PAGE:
"It is well to remember that the entire population of the universe, with one trifling exception, is composed of others." A.Holmes

Tuesday, April 21, 2009

Hannah Dustin, 1697 ~ Kidnapped & Escaped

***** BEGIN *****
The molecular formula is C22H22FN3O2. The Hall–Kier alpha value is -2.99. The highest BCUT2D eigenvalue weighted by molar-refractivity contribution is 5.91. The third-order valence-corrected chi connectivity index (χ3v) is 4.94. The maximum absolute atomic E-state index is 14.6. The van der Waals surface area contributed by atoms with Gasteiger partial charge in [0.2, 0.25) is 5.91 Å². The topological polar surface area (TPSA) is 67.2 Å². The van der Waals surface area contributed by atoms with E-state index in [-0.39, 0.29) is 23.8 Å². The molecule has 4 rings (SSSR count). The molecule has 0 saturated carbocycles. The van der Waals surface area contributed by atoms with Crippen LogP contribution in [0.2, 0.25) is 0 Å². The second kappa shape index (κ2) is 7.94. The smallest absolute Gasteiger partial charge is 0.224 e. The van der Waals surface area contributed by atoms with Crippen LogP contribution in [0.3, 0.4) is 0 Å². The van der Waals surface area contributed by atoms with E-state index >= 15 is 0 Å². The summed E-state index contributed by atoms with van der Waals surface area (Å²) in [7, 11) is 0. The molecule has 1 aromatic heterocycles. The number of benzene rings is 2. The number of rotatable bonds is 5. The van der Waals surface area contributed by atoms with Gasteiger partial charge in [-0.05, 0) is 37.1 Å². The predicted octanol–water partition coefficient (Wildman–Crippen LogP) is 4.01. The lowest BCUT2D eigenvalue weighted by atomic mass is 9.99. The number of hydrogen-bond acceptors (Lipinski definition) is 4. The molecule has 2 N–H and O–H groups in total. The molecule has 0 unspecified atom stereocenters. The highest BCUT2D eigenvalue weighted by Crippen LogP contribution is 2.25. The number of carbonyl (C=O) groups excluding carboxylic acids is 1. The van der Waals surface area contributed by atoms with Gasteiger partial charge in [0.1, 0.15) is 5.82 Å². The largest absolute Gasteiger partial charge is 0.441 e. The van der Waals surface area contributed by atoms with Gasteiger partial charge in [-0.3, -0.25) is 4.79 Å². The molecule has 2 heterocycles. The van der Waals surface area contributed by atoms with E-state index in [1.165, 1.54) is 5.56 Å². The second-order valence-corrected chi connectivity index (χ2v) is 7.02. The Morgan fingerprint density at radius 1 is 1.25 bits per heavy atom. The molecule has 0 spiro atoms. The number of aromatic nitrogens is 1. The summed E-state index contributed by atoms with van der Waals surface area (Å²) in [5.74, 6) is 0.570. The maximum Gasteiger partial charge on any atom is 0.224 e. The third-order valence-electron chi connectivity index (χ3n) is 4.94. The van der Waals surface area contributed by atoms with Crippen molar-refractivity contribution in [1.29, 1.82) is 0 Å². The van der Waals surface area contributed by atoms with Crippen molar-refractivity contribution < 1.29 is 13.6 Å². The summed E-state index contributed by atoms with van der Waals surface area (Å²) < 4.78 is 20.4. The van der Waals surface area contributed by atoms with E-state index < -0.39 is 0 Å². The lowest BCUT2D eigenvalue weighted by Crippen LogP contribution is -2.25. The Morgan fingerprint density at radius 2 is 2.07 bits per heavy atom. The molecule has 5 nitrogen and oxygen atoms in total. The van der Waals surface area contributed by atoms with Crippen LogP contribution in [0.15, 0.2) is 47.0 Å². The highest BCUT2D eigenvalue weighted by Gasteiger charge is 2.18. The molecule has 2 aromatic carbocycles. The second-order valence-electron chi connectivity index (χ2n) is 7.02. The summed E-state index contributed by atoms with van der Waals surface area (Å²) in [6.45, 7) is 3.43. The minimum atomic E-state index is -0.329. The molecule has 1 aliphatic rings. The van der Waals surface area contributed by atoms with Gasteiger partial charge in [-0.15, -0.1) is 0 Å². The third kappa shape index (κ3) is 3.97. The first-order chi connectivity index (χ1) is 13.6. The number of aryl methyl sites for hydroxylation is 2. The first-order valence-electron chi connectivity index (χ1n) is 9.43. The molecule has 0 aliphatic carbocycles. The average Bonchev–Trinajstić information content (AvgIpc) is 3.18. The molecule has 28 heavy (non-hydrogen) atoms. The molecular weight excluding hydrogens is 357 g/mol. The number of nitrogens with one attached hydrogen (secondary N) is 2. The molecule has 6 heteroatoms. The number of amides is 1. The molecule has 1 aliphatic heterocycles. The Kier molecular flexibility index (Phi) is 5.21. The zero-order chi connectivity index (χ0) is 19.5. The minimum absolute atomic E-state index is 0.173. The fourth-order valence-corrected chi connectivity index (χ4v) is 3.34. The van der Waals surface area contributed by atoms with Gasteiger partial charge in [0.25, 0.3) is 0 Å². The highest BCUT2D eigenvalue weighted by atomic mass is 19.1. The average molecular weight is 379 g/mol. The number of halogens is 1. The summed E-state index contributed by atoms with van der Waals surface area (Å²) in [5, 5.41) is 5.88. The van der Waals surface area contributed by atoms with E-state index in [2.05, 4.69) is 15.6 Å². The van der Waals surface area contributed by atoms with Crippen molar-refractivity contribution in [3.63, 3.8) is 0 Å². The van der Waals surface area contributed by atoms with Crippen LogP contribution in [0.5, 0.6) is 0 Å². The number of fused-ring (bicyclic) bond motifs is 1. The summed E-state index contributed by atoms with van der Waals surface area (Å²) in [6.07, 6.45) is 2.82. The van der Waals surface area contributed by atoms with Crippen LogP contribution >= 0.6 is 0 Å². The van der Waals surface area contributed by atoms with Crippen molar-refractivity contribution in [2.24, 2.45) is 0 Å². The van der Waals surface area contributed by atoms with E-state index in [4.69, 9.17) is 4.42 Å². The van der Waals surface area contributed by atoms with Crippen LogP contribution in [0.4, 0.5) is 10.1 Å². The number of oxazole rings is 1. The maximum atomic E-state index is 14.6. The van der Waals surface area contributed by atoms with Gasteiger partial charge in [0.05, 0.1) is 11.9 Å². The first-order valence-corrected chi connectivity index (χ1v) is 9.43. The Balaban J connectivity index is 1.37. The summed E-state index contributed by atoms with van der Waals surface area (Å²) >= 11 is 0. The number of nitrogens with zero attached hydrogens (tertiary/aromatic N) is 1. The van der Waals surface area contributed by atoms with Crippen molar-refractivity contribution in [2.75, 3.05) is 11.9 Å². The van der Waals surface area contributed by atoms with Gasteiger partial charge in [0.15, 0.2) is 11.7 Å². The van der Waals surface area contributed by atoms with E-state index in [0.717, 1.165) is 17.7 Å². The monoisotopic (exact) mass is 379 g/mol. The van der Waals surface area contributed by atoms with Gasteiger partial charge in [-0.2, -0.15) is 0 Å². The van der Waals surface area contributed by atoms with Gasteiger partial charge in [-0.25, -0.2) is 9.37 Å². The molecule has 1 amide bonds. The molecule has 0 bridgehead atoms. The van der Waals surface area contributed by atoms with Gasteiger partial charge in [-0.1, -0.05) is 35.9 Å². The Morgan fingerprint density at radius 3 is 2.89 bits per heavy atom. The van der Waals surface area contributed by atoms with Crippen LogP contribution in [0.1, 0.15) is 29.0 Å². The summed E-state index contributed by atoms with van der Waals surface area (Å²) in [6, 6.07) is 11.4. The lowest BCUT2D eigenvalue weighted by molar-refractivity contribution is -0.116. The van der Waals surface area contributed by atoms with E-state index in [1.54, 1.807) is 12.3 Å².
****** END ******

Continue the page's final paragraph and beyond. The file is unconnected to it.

~Hubby and I toured New England a few years ago, a gift to ourselves in celebration of 35 years of marriage. I have lived in New England but he had never been east of Texas. So we had 10 days of fall driving from Boston to north Vermont...beautiful time of the year and being from Washington state, where written history does not go too much farther than a century and a half, why, we were visiting sites of America's ancient history! ( as far as the history books take you ) Imagine our delight when we came upon a statue of one of Hubby's relatives in Haverhill, Massachusetts ! We had read the family history...pretty exciting stuff...but did not imagine we would see a statue in honor of Hannah Dustin! Here ( above ) is a picture of it . When we viewed it the weather was beautiful and the leaves were just beginning to show the bright fall coloring New England is famous for. (I have pictures of my own somewhere) ~"Hannah Emerson Dustin , her husband Thomas, and their nine children were living in Haverhill, Massachusetts , in 1697, when Abenaki Indians attacked the town. Hannah, her one day old baby, and her nurse, Mary Neff, were captured and forced to march into the wilderness.( The other 7 children were rescued by their father, Thomas Dustin, illustration above) Early in the forced march, the Indians took Hannahs' baby daughter from the mother's arms and killed the infant by smashing her head against a tree. ~Hannah and Mary were forced to travel with an Indian family group northwards, during which time they were joined by Samuel Lennardson, a 14 year old white captive. ~The Indians and their captives stopped at an island on the Merrimack River near what is now Boscawen , New Hampshire. When the Indians fell asleep, Hannah seized a tomahawk. She and her two co-captives killed 10 Indians. A young Indian boy and woman escaped. Hannah then scalped them as proof of the deed. ~The former captives jumped into a canoe, taking the scalps with them. They traveled down the river only at night and after several days arrived in Haverhill." a re-telling from 'Eastman's Online Geneology Newsletter, by Dick Eastman "Hannah became famous in the nineteenth century when her story was retold by Henry David Thoreau and then was written into many genealogical histories. In the 1870's a statue of Hannah was placed in the Haverhill town square, and another of her was erected on the island in New Hampshire where the killings and scalpings took place." Above is a garrison house Thomas Dustin built , one of several built in Haverhill to protect the community from further Indian raids.....and "When Hannah Dustin was taken by the Indians, she had been the mother of 12 children, four had died previously, the father saved seven, the twelfth child , a baby of six days was killed by the Indians. After Mrs. Dustin's return from captivity, a thirteenth , named Lydia, was born. The eight children lived to grow up, all married , and left large families of boys and girls, consequently a numerous posterity is scattered not only throughout New England but from the Atlantic to the Pacific Coast." fr. THE GRANITE MONTHLY, a New Hampshire Magazine. Guess my Hubby and his family are proof of that! ~There are many interesting people related to Hannah. Hannah's mother was related to Daniel Webster. Hannah, who gave thanks to God for her and her children's deliverance, was the sister to a notorious woman , Elizabeth Emerson ,who was condemned in front of a huge crowd in Boston by Cotton Mather , and was hung that day in June, 1693 , for the murder of her illegitimate twin newborn babies. So one sister had honors heaped upon her, the other was the scourge of Boston...